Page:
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CMNH Round Table: Decolonising History
June 20, 2019 @ 5:00 pm - 7:00 pm
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In this round table, Sean Field enters into conversation with scholars and activists based in Brighton to explore the recent emergence of the Fallist movement in South Africa, centred on the Rhodes Must Fall and Fees Must Fall campaigns, and the local, national and international significance of its demands for decolonisation in education and wider society. The University of Cape Town, where Sean works in the History Department, has been one of the epicentres of the campus protests that began in 2015, sparking activism and debate about the relation between history and politics and about the social role and responsibilities of the university. These issues also resonate in the UK and here at the University of Brighton, where a student-led campaign to ‘decolonise the curriculum’ has been launched, and where the writing and teaching of histories of British and European racism and imperialism, and of anti-racist resistance and post-colonial critique, is taking on renewed political importance with the ‘hostile environment’ for migrants and the rise of the Far Right. Focusing on the idea of ‘Decolonising History’, the panel will discuss what this means in South Africa and Britain today, and consider the questions, challenges and tensions that arise and have to be negotiated inside and outside the university in these different contexts.
Darren Newbury is Professor of Photographic History and Director of Postgraduate Studies at the University of Brighton. His principal research interests lie in the relationship between photography, history, politics and cultural memory, with a particular concentration on Africa, and South Africa specifically.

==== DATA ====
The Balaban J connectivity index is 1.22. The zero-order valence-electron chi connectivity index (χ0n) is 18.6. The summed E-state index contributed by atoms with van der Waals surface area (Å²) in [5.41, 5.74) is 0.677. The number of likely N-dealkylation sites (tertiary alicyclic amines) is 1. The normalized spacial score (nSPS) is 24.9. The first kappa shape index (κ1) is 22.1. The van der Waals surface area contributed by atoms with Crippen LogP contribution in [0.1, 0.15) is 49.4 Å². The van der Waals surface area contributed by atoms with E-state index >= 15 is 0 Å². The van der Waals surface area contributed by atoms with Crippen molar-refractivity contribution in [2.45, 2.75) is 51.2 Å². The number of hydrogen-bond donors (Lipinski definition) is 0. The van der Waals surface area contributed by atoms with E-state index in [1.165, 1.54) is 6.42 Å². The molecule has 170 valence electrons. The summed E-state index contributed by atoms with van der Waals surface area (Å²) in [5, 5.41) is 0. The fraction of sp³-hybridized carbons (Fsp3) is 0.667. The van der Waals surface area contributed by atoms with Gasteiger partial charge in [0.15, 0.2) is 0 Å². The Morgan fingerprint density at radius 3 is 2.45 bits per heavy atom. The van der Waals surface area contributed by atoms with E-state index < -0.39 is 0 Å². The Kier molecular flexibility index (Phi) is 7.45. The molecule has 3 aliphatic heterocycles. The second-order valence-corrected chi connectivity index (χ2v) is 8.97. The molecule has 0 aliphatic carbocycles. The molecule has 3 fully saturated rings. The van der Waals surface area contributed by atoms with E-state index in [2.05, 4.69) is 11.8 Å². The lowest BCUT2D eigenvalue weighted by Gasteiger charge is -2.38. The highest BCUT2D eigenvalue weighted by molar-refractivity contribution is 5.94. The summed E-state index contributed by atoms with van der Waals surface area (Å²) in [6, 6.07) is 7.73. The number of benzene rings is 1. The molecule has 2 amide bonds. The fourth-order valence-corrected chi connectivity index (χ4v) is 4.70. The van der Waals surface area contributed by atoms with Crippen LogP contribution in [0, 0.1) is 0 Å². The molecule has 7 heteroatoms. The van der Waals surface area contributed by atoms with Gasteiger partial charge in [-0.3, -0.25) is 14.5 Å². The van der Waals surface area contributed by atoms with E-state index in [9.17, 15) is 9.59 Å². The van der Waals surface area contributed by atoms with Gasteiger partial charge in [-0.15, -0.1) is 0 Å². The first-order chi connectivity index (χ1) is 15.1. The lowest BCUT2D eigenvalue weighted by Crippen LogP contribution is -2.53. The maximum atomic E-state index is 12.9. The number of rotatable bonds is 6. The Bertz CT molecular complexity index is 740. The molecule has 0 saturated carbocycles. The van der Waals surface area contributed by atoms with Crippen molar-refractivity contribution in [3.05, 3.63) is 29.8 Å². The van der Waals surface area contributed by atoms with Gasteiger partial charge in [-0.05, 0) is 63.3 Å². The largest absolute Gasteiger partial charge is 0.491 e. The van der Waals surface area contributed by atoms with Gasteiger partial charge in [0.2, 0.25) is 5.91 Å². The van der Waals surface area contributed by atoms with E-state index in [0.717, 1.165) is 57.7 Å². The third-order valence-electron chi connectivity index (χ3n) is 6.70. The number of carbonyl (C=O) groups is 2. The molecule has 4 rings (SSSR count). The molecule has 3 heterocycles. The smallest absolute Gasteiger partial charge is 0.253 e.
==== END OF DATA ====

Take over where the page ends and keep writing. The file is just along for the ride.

Sean Field is Associate Professor in the Department of Historical Studies, University of Cape Town. He is author of Oral History, Community and Displacement: Imagining Memories in Post-Apartheid South Africa (2012).
Cathy Bergin lectures on the history and politics of literature and cultural discourse at the University of Brighton. Her primary research interests are in the politics of ‘race’ and colonialism in African-American and Caribbean writing, focussing on cultural formations and Communist politics in the 20th Century.
Colin Grant is a historian and author of four books including Negro with a Hat, a biography of Marcus Garvey (2008), and Homecoming: Voices of the Windrush Generation (to be published in October 2019).
John Newsinger is Professor of History at Bath Spa University. He is the author of The Blood Never Dried: A People’s History of the British Empire (2006, 2013). He is working on a history of the Labour Party and British and American Imperialism.
A representative from Decolonise Brighton University, a student-led campaign working to decolonise our curricula from the bottom-up.
Professor Sean Field, one of the world’s leading oral historians, will be Visiting Professor at the Centre for Memory, Narrative and Histories, University of Brighton, from 13th to 30th June 2019. Professor Field has worked at the Department for Historical Studies in the University of Cape Town since 1997. Through his published writings, lectures and papers at international conferences and other forums, he has made a major contribution to the theory and practice of oral/life history and the politics of memory with a particular emphasis on issues of violence, loss and identity, usually in the context of post-apartheid South Africa. As coordinator of the Western Cape Oral History Project, and Director of the Centre for Popular Memory at UCT from 2001 to 2012, he has pioneered the use of oral interviews, photographs and the evidence of material sites of memory in work to create community histories of place, belonging and displacement in Cape Town, the Cape Flats and the Western Cape. He has also studied the politics of memory in post-conflict or transitional societies more broadly, and in relation to the movement of refugees within Central and Southern Africa. Prof Field’s work has been centrally concerned with issues of subjectivity and experience, trauma and healing, emotion and empathy, utilising psychoanalytic as well as cultural and historical methods. His more recent interests lie in trans-generational memory, gender and family history.